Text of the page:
All metal includes a lid (unless otherwise specified).
Case prices include convenient reshipper cartons.
Partner in the Metal Industry Leader since 1938!
WHY METAL? Metal is one of the world’s most abundant raw materials, superior content protection and boast a very low environmental impact.
Types of Metal Liners:
C-Enamel liner works with low acidic foods “Think C is for Corn”. For prolonged stored foods with low acidity, but have the ability to discolor a raw metal can surface.
White Enamel liner works with higher acidic foods “Think Red”, like beets, berries, tomatoes, etc.
Epoxy liner is suitable for most latex and water based solvents and increased chemical compatibility.
Laquer liner is FDA approved and for more acidic foods and aggressive solvents.
FAQ's About Metal:
Heated? Tinplate can be heated up 450°F (230°C). Carbon and Stainless Steel can be heated up to 2600°F.
Rust? Much of our metal is treated with a rust inhibitor, but not rust preventer. Rust is based on moisture and oxygen and however much exposure a container gets to either one of these post manufacturing is what will determine if any, how much rust you will incur. Testing is recommended with your product.
|TERMS AT A GLANCE
Bead: concave (interior bead ) or convex (exterior bead ) area usually 1/8" wide spanning the circumference of the tin to provide additional strength and stability to the tin body
Body: a can without a cover (lid); the base of a container
Cover: a can’s lid or closure
Curl: area of tin turned in on itself to provide a safe, finished curved edge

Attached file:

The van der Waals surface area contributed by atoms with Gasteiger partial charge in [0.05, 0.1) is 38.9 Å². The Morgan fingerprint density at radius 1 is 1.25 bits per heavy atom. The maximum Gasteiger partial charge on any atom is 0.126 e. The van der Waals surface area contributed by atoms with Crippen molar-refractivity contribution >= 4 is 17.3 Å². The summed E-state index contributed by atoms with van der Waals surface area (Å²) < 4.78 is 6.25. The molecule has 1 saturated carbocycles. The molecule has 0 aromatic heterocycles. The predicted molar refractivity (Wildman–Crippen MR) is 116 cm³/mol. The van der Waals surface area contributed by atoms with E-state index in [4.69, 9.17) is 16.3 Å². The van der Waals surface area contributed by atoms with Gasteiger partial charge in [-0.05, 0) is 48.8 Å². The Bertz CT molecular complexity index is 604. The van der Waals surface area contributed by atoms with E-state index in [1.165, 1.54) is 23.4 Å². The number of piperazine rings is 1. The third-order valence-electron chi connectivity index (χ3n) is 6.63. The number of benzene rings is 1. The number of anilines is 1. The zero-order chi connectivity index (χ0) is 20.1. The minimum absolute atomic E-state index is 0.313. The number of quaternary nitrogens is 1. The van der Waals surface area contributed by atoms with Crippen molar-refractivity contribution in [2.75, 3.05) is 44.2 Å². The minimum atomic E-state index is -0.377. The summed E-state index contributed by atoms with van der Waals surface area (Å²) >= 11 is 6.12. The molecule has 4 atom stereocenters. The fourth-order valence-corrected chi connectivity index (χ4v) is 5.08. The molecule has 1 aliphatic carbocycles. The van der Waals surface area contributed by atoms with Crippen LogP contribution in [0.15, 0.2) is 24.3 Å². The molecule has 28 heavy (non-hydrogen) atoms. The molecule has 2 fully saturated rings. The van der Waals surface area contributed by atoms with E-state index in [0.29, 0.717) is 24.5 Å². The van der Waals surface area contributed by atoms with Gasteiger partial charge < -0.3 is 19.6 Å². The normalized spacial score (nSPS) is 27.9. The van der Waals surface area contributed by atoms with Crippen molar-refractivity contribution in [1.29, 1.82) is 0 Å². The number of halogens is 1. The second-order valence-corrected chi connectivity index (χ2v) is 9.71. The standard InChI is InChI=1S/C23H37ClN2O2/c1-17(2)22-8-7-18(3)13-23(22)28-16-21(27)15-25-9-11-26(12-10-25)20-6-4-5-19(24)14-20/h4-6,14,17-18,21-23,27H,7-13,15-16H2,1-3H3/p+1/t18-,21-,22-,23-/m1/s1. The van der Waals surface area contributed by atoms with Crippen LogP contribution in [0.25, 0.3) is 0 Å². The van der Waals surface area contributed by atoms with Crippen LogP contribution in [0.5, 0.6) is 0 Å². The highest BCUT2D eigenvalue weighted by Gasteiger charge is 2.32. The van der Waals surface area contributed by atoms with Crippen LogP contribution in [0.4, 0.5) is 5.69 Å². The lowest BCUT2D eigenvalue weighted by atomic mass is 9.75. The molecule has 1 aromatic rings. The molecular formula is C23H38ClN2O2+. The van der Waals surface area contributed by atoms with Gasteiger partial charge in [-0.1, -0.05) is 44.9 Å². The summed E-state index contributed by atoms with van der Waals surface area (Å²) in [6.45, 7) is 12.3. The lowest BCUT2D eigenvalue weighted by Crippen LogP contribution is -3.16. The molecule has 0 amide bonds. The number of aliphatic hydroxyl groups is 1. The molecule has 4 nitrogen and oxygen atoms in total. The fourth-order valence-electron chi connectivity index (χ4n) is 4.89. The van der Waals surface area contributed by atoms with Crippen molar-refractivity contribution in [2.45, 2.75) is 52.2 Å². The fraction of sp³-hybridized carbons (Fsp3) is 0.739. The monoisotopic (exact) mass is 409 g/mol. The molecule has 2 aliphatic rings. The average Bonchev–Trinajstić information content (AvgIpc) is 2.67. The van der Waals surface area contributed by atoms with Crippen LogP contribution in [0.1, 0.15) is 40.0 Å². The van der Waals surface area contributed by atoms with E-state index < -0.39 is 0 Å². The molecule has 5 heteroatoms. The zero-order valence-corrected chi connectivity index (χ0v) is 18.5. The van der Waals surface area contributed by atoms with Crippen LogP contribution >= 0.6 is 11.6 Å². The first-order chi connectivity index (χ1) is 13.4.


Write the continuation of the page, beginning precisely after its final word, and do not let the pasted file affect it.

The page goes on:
Dome: a type of cover characterized by a flat horizontal surface (top) that tapers smoothly onto the skirt (vertical surface)
Drawn: see seamless
End: the area of a tin also known as the bottom. Coffee-style hermetic tins generally have two ends. Ends can be attached by seaming them on or crimping
Full friction: a plug-style metal cap fits snugly to the interior of the can
Hem: similar to a curl, an area of tin turned in on itself to provide a safe, finished flattened edge
Interior Friction: Cover/closure option in which a pliable ring fits to the interior of a tin allowing for a straight-sided slender profile can
Lock-seam: side walls meet and attach by hooking onto one another to form a tin body
Multiple friction: a plug closure fits into a “well” of a seamed-on ring. The plug is pressed into the ring and the two surfaces (the outside and inside edge) come into contact with the ring, creating multiple sealing surfaces on the plug/ring combination
Seamless: a tin that is constructed from a single piece of tin drawn to form the body of the can
Single friction: a plug-style metal cap fits snugly into a seamed on ring. The outside edge of the plug presses against the interior edge of the ring, creating one sealing surface
Slip cover: cover/closure style in which the cover’s skirt (vertical surface) slips over and to the outside of the can body
Stepped cover: type of slip cover in which a “step” is created between the horizontal surface and vertical surface of the cover so that stacking tins is possible with less likelihood of toppling over
Welded Seam: seam type in which side walls attach to one another through the use of heat to form a tin body
White Coat: entire surface of the metal is coated with white before applying other printing ink colors
Thanks to Allstate Can Corporation for this great can anatomy information.
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